On March 25, the United States Department of Agriculture (USDA) responded to a lawsuit filed by several environmental and food safety advocacy groups. At issue was the USDA’s deregulation of the Roundup-Ready sugar beet, which has genetically engineered resistance to glyphosate, the active ingredient in the herbicide Roundup. The plant, also known as “event H7-1,” was engineered by German seed company KWS and biotech giant Monsanto.
The two companies had petitioned the USDA in 2003 to deregulate event H7-1, and in 2005 their wish was granted. At the time, the USDA announced the deregulation “would not present a risk of plant pest introduction or dissemination.”
Not true, according to Frank Morton, an organic beet and chard farmer in Oregon’s Willamette Valley. Beet pollen can function as a plant pest, he argues, due to the fact that it can cross-pollinate with other members of Beta vulgaris, a species that includes sugar beets, table beets, and Swiss chard.
Morton serves on the rules committee for the Willamette Valley Specialty Seed Association. “We deal with how far apart the various crops can be planted. How far red cabbage must be from green, how far between sugar beets and Swiss chard, etc.,” he says. According to these rules, sugar beets must be separated from other Beta varieties by four miles, although in each case the distance can be negotiated by individual farmers, to account for variables like prevailing wind directions, or different flowering schedules.
But, Morton explains, a loophole allows event H7-1 to be grown within three miles of neighboring Beta crops.
This all but assures the spread of genetically modified sugar beet pollen in the Willamette Valley, where most of the nation’s sugar beet seed, and much of the table beets and chard, are grown. It means that virtually all sugar beets grown in the United States will be GM, as will much of the other Beta crops that grow so well in the valley.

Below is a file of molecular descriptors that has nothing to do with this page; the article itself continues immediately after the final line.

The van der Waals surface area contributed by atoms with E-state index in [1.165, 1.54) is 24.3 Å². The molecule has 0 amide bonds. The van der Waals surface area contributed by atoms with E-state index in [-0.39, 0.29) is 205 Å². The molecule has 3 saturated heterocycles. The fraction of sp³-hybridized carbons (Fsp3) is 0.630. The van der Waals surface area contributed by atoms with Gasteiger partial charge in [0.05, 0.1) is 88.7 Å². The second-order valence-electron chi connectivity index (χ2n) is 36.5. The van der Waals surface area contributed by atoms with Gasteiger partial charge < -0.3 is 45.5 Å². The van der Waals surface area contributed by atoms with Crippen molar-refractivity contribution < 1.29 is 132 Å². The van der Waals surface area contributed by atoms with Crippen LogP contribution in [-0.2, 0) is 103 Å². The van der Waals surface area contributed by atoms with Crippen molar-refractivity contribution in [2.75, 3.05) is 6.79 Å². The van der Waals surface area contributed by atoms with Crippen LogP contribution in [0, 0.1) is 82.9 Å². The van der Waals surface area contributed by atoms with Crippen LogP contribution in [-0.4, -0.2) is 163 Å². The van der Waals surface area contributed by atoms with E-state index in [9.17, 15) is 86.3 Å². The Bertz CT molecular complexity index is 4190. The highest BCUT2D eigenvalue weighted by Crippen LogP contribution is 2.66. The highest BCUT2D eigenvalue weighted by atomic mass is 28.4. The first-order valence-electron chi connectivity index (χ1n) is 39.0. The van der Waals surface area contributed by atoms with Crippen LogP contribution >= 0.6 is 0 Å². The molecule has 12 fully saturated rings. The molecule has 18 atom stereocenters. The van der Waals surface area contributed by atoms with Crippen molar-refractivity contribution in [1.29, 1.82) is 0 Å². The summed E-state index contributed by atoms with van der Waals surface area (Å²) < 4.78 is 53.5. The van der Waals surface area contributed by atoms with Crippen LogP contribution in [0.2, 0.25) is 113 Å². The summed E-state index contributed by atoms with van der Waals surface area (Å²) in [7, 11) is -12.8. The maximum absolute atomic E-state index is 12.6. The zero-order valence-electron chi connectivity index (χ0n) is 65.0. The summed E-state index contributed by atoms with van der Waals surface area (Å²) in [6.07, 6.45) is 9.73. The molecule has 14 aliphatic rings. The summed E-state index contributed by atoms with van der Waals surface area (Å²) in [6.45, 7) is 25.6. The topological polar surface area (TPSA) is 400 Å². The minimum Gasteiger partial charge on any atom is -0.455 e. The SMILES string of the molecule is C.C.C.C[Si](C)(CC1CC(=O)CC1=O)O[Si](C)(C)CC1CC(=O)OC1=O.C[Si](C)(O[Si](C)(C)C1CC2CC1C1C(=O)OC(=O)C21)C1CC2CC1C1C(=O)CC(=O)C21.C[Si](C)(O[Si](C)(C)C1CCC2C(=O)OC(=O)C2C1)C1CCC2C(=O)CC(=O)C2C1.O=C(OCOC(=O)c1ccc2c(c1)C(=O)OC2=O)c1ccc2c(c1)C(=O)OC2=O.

To farmers who grow the crops organically, GM beet pollen is the economic equivalent of a plague of locusts. If genetically modified traits are found in a vegetable, the farm it came from loses its organic certification.
When Monsanto began engineering genetically modified organisms in the late 1980s, it faced a plague of opposition from anti-GMO consumers and activists. The resistance, which took many forms, helped push Monsanto’s stock price to an all-time low of less than $7 per share in 2002, when the company lost $1.7 billion.
Since then, Monsanto’s earnings and share prices have improved (share prices topped $129 in January, 2008), thanks largely to a shift in corporate strategy. High-profile GM foods, like table vegetables, were tabled in favor of low-profile crops, like corn and soy, which can disappear into the food chain in forms such as oil, syrup, and animal feed.
Thanks to this shift, and coupled with a campaign against labeling requirements for GM ingredients in processed food, public opposition wilted, and Monsanto began slowly winning the ground war over GM foods.
Alfalfa, the fourth most widely grown crop in the United States (after corn, soy, and wheat) is, via the cows that eat it, a major component of beef and milk. Roundup-Ready Alfalfa was set to become the next Monsanto-engineered organism to fly under the consumer radar and into the food chain when, in 2005, a group of alfalfa producers and nonprofits sued the USDA for approving Roundup-Ready Alfalfa without requiring an Environmental Impact Statement (EIS), a mandatory process under the National Environmental Policy Act (NEPA). In a May 2007 injunction, the court barred any planting of RR Alfalfa until an EIS is prepared. The ruling formed a precedent that the plaintiffs in the sugar beet case hope will be followed. They argue that the USDA’s deregulation of sugar beets was, among other grievances, a NEPA violation.